Wednesday, March 23, 2011

No Country for Old Men, 16/100

Finished Cormac McCarthy's No Country for Old Men. The only other McCarthy book I've read is The Road, which is worthwhile if you're as much into post-apocalyptic fiction as I am.

I think No Country was ruined for me by seeing the film adaptation by the Coen bros first. The film followed the book page to page. It was like reading the screenplay.

But there is something to be said for McCarthy's ability to build dread and suspense through minimalist writing. There are no flowery descriptions to be found--of scenery, character appearance, or the thoughts of the characters. It's all action and dialogue, written minimally and with precision. Almost too minimal. It was often difficult to tell which character was saying what, with the lack of he saids and she saids.

If the entire novel was written this way I probably would've gone batty. Thankfully, it was broken up by Sheriff Bell's reflective monologues, providing some sanity.

I think that when the lies are all told and forgot the truth will be there yet. It don't move about from place to place and it don't change from time to time. You can't corrupt it anymore than you can salt salt. You can't corrupt it because that's what it is. It's the thing you're talkin about. I've heard it compared to the rock--maybe in the bible--and I wouldn't disagree with that. But it'll be here even when the rock is gone.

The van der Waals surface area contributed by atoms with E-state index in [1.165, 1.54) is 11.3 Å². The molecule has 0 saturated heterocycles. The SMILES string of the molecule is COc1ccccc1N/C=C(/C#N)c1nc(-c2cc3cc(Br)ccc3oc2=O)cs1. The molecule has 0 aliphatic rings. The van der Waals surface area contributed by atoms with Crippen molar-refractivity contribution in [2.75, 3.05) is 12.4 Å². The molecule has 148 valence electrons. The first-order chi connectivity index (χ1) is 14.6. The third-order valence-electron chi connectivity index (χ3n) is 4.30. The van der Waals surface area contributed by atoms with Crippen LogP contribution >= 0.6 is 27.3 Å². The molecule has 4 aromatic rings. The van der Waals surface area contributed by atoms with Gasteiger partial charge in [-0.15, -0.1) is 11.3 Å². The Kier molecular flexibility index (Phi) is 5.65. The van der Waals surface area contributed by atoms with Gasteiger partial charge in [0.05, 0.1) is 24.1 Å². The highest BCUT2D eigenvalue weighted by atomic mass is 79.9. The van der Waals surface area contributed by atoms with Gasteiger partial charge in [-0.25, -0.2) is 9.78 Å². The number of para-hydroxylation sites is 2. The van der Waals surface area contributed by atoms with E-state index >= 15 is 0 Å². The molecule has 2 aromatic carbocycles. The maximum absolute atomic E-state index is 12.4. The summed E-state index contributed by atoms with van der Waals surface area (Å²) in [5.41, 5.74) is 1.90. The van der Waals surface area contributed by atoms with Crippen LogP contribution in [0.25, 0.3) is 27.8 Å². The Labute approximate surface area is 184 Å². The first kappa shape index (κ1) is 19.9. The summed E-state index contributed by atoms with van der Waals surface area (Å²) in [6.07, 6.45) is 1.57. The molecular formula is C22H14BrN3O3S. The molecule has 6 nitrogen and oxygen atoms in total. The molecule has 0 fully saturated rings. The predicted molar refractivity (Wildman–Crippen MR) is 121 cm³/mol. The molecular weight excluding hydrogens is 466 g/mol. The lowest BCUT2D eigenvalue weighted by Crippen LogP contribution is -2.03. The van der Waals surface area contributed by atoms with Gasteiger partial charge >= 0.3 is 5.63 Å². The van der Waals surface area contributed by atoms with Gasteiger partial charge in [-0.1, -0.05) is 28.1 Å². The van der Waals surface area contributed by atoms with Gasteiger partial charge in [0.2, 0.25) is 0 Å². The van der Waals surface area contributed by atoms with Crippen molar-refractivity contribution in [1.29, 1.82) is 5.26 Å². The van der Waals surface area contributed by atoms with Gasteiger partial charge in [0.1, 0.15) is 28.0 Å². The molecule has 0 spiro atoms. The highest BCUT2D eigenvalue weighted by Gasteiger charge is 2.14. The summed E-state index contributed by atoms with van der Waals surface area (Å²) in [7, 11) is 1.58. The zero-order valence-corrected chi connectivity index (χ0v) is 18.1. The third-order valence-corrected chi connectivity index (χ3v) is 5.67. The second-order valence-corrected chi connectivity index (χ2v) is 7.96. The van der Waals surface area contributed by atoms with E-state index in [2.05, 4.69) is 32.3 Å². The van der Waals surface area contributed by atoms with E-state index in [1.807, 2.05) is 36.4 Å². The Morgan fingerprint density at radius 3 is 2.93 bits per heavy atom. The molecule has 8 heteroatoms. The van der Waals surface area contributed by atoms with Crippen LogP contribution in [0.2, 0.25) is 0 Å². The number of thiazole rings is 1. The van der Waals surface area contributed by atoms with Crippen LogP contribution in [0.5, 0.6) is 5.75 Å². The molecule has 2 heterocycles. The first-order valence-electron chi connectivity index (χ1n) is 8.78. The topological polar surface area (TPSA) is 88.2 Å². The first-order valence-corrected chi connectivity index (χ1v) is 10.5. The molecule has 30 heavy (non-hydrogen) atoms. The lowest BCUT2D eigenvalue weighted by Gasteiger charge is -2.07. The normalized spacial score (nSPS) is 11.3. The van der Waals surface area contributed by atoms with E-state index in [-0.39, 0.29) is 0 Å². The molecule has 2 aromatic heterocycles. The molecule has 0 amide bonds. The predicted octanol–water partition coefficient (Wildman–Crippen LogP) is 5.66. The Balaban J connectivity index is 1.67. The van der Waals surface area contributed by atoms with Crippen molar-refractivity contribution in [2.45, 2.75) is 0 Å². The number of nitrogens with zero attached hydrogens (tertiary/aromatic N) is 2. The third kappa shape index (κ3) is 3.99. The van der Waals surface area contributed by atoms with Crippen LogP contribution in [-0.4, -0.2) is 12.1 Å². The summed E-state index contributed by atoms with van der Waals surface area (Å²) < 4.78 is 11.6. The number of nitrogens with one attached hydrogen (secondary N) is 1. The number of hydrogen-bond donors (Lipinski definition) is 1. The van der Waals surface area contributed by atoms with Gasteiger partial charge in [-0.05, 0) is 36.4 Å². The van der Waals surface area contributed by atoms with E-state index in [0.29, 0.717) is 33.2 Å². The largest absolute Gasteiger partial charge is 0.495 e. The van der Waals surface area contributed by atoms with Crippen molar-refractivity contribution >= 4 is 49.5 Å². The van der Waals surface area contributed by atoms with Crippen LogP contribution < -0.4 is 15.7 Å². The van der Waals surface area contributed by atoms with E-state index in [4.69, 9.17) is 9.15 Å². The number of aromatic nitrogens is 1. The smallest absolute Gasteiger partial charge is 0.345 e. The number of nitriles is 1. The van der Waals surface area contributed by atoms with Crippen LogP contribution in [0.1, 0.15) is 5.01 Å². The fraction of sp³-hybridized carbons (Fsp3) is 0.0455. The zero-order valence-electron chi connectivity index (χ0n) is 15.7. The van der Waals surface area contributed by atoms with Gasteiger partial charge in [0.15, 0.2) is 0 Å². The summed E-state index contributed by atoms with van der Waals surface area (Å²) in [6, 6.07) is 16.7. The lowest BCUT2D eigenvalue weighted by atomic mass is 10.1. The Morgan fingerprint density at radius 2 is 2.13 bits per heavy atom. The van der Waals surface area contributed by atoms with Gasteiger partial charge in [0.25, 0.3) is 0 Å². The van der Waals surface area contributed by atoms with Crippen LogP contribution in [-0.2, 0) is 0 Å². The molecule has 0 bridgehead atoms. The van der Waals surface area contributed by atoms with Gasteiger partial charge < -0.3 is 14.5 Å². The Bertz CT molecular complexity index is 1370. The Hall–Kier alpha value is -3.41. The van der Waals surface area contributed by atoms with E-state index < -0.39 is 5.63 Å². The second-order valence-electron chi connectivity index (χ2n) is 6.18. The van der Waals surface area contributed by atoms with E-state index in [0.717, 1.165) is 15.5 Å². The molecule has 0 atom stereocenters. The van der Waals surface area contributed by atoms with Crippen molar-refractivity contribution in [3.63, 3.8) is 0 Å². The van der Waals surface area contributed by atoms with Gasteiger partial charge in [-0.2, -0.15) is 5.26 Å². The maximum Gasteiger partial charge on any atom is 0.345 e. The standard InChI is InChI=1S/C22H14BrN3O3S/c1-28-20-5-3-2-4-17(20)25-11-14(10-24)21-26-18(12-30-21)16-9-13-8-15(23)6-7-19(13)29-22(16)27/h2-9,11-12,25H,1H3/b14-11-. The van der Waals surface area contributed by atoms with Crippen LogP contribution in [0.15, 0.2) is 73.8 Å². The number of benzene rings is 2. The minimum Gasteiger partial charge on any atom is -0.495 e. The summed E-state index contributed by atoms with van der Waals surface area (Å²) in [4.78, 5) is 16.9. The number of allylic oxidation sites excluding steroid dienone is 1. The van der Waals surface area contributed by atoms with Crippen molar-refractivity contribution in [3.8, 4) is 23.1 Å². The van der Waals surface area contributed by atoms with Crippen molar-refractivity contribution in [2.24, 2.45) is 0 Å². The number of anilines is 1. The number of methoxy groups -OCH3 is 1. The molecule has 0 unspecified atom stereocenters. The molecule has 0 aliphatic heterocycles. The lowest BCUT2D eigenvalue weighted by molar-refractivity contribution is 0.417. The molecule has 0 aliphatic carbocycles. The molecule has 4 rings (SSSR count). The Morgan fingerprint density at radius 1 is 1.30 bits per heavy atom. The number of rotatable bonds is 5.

Then there are the insane, but thoughtful, ramblings of the killer, Chigurh.

Every moment in your life is a turning and every one a choosing. Somewhere you made a choice. All followed to this. The accounting is scrupulous. The shape is drawn. No line can be erased. ... When I came into your life your life was over. It had a beginning, a middle, and an end. This is the end. You can say that things could have turned out differently. That they could have been some other way. But what does that mean? They are not some other way. They are this way.

The first Zen hit man! If I was being whacked by this guy I would probably succumb to Stockholm Syndrome. Despite how creepy Javier Bardem's haircut was.

By the end of the book, it was getting a little too old-man-yelling-at-a-cloud for me. Because somehow having green hair or lacking manners doesn't compare to killing people for money. I kept picturing Clint Eastwood yelling "Get off my lawn!" and shaking his fist at the neighborhood kids. And I've never understood people who idealize America in the 1950s. I cringe at the sight of 1950s themed diners.

Then again, maybe it's just a nostalgic thing, and in 20 years I'll be frequenting a 1990s themed internet cafe. The PCs will run Windows 96 and AOL. The servers will wear flannel, chunky shoes, slap bracelets and scrunchies. The PA system will blast The Smashing Pumpkins and Nirvana all day.

Actually, forget about in 20 years, let's do this thing now.

1 comment:

  1. "By the end of the book, it was getting a little too old-man-yelling-at-a-cloud for me."


    I'm seeing themes of psychoanalysis, but I won't discuss it because I fear for my own sanity.

    For the record, Bardem's haircut caused me some confusion. It made me uncertain about the year!